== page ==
Sheet Pan Fajitas: easy, tasty, one-pan meal! | Fresh Planet Flavor

Sheet Pan Fajitas: easy, tasty, one-pan meal! | Fresh Planet Flavor

This isn’t the first time that I’ve written about the carbon-farmed deliciousness at Stemple Creek Ranch. See my previous post (we’ll call it Carbon-Farmed Beef, Part I) for a nice introduction to the topic, not to mention the wonderful recipe for Thai beef with basil. 🐮🌱 This time, I have created Sheet Pan Fajitas: a one pan meal consisting of marinade stirred together the night before, quiet hours of soaking for the meat, and lastly a quick bake in a hot oven. The result is juicy, fully-flavored beef and rich, sweet vegetables ready to be loaded into tortillas, enjoyed over rice, or simply paired together for a satisfying meal.

These Sheet Pan Fajitas are inspired by the regenerative agriculture educational event at Stemple Creek that I participated in last weekend. Co-hosted by Slow Food San Francisco, The Perennial (hi, Anthony and Karen!) and CUESA (hi, Carrie and Brie!), Stemple Creek welcomed us to their ranch for a day of learning, conversation, grass and soil appreciation, tree-planting, and good food.  

Roping Practice: Carbon Farmed Beef @ Stemple Creek Ranch | Fresh Planet Flavor

The day started at Stemple Creek’s event barn (the “party barn”) with a quick introduction to the history of the ranch, and then Loren Poncia—owner/operator of Stemple Creek—introduced us to his cows, and his soil, and his grass. Because carbon farming is really about all three, don’t you know?

Loren Explaining Pasture: Carbon Farmed Beef @ Stemple Creek Ranch | Fresh Planet Flavor

Carbon farming is a simple concept, yet holds great promise as a model for environmentally sustainable, morally tenable animal protein production. According to Loren, properly-managed pasture is the balance of annual and perennial: tender annual grasses that his herds of livestock keep in check, allowing the tougher perennial grasses to flourish, develop their root systems, and sequester carbon. 

Carbon Farming: the abridged version @ Stemple Creek Ranch | Fresh Planet Flavor

Sequestering carbon sounds like quite an undertaking, but the beauty of this regenerative agriculture practice is that it uses the harmonies of nature to mitigate the impacts of man-made climate change.

'Carbon sequestration' sounds complicated, but it happens naturally in healthy ecosystems.Click To Tweet

The promise of carbon-farming operations like Stemple Creek is to deliver a product that is premium in taste (richly fatty meat from cows finished on carbohydrate-dense hay and the sweetest annual grass), nutritional content (grass-fed means higher in beneficial fats, vitamins, and more likely to be free of antibiotics and hormones), animal welfare (as Loren says, “the cows have one bad day”), and—obviously—eco-friendly cred.

So that’s worth celebrating with glorious fajitas, isn’t it? I enjoyed the beef and vegetables over rice tonight, styled with avocado and cilantro.

Bear in mind that the shape and thickness of the meat will impact cook time, so adjust it accordingly. Also, I prefer my meat cooked medium-rare, so if you want a little more firmness to your steak, then cook it a little longer… you get the idea.

Sheet Pan Fajitas: easy, tasty, one-pan meal! | Fresh Planet Flavor

Whichever way you cook your steak, I hope you enjoy this recipe and the recap of Stemple Creek’s carbon-capturing on behalf of our health and the planet’s.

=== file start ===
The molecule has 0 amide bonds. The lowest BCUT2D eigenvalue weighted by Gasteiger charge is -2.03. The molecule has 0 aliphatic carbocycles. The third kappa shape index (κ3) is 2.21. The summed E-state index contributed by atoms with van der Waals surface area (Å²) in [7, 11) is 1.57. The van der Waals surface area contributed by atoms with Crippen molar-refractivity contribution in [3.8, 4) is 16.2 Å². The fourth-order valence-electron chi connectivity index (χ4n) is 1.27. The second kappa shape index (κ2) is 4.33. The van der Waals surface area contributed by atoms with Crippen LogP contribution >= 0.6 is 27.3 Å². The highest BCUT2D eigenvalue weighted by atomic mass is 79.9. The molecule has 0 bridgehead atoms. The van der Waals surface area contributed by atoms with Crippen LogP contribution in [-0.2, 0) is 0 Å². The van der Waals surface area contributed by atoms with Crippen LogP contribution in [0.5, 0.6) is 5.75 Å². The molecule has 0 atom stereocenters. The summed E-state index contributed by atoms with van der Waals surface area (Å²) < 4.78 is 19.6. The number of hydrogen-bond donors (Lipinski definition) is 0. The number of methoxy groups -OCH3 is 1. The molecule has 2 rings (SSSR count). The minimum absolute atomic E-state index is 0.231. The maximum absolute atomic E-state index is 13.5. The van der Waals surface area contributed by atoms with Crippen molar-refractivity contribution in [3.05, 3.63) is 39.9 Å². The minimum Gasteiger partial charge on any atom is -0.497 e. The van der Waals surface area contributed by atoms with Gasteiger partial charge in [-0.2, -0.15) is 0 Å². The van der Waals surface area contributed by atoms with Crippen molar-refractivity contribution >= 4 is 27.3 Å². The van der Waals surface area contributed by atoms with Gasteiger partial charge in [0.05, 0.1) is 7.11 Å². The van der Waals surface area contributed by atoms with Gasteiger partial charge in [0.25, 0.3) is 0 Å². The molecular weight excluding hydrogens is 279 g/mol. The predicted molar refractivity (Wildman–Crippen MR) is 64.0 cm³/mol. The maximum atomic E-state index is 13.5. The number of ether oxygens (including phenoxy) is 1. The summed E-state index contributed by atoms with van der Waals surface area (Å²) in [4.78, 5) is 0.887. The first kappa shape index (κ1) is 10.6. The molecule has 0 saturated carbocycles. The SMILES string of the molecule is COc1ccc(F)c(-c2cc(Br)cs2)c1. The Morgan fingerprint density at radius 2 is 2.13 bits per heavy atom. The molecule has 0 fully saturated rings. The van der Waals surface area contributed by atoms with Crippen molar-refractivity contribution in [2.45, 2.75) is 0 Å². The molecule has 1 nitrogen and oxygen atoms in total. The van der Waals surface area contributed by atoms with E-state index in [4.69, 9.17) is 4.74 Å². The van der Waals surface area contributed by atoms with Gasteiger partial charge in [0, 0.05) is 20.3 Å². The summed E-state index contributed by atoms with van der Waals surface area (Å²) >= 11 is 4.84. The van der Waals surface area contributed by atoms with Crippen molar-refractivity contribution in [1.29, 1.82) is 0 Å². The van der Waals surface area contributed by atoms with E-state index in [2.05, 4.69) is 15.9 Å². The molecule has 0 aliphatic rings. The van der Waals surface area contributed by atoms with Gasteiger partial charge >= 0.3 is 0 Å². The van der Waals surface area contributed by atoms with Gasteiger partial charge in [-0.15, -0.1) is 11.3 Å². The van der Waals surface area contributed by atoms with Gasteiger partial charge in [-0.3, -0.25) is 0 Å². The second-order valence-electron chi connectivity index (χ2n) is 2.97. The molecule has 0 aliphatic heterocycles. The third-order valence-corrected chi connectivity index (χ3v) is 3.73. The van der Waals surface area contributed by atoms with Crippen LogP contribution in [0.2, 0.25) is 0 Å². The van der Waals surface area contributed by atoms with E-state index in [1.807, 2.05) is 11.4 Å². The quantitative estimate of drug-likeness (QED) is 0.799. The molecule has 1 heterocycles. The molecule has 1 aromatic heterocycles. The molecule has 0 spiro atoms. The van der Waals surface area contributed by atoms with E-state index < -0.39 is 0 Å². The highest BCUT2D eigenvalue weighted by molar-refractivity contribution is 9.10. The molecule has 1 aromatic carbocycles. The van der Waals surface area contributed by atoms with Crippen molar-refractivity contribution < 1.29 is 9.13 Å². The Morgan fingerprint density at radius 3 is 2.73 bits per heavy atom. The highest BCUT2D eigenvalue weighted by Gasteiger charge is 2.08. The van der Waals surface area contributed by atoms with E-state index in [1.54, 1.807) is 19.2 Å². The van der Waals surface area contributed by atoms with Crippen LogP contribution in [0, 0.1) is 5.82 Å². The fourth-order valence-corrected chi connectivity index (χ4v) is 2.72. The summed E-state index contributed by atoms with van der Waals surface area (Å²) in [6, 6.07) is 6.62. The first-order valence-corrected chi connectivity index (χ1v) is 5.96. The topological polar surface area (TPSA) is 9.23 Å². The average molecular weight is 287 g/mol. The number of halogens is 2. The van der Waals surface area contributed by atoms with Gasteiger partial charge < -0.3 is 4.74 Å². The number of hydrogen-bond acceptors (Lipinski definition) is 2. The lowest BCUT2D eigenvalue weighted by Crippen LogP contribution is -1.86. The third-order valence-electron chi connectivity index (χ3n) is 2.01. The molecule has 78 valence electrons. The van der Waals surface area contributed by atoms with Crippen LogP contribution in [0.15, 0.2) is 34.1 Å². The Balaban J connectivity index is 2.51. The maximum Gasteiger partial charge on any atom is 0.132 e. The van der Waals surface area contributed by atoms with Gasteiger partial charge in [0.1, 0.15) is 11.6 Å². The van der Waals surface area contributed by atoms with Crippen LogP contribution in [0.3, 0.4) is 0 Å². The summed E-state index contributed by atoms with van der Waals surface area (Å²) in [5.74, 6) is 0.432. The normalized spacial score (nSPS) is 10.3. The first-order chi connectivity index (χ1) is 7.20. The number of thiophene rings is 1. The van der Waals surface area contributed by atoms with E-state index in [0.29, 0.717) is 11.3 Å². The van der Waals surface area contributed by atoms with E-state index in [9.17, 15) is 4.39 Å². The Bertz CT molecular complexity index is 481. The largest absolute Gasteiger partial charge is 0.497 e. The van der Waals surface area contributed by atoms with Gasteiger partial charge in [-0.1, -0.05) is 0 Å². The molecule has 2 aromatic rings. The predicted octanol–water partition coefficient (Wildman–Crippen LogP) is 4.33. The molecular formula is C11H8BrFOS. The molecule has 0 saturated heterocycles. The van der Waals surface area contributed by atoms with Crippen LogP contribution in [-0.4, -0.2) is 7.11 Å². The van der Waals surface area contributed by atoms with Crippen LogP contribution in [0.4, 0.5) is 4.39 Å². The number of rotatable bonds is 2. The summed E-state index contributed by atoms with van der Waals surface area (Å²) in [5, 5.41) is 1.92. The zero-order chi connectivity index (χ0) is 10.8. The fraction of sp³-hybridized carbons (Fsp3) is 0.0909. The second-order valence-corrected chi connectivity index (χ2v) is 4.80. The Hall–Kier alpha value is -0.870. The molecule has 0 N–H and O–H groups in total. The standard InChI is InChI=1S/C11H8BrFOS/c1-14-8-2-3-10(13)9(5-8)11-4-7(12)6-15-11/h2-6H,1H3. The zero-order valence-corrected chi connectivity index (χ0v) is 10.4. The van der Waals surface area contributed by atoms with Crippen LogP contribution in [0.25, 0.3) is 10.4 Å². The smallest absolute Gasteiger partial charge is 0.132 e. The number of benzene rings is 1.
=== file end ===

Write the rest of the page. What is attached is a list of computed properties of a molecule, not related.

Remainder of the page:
Sheet Pan Fajitas

Preparation 12 hours 2017-12-16T12:00:00+00:00
Cook Time 25 mins 2017-12-16T00:25:00+00:00
Serves 4     adjust servings


  • 2 lbs flank steak
  • 2 bell peppers
  • 1 large red onion
  • Marinade
  • 6 limes
  • 2 tbsp coconut sugar
  • 1/3 cup coconut aminos
  • 1 tbsp minced garlic
  • 2 tsp cumin
  • 1 tsp paprika
  • 1 tsp salt
  • 1/2 tsp coriander
  • 1/4 tsp black pepper
  • 1/4 tsp cayenne
  • 1 tsp onion powder
  • 1/2 cup torn cilantro
  • 1/8 cup olive oil
  • Toppings
  • Chili flakes
  • Cilantro
  • Limes
  • Avocado


  1. In a large bowl, combine all the marinade ingredients, and stir well. Add flank steak to the bowl. Marinate for at least 30 minutes, and up to 12 hours.
  2. Preheat oven to 400F degrees. Slice the peppers and onion into strips and place them on a sheet pan, arranged so they are in a single layer.
  3. Place the flank steak in the center of the pan, and pour the marinade over the top of the vegetables to season them. Wipe away the marinated cilantro and discard.
  4. Bake at 400 degrees for 15 minutes. Leaving the pan in the oven, turn the heat up to 450 degrees, and bake another 10 minutes.
  5. When done cooking, remove the pan from the oven, sprinkle chili flakes and fresh cilantro over the top and rest for 5 minutes to allow juices to reabsorb.
  6. Slice flank steak against the grain to form thin, tender pieces. Assemble fajitas with peppers, onions, and steak. Add avocado, and squeeze some lime over, if desired.


Nutrition Facts
Serving Size
Amount Per Serving As Served
Calories 537kcal Calories from fat 236
% Daily Value
Total Fat 26g 40%
Saturated Fat 9g 45%
Cholesterol 154mg 51%
Sodium 961mg 40%
Carbohydrate 25g 8%
Dietary Fiber 4g 16%
Sugars 15g
Protein 50g

Percent Daily Values are based on a 2,000 calorie diet. Your daily values may be higher or lower depending on your calorie needs:

Calories 2000
Total Fat Less than 65g
Sat Fat Less than 25g
Cholesterol Less than 300mg
Sodium Less than 2,400mg
Total Carbohydrate 300g
Dietary Fiber 25g

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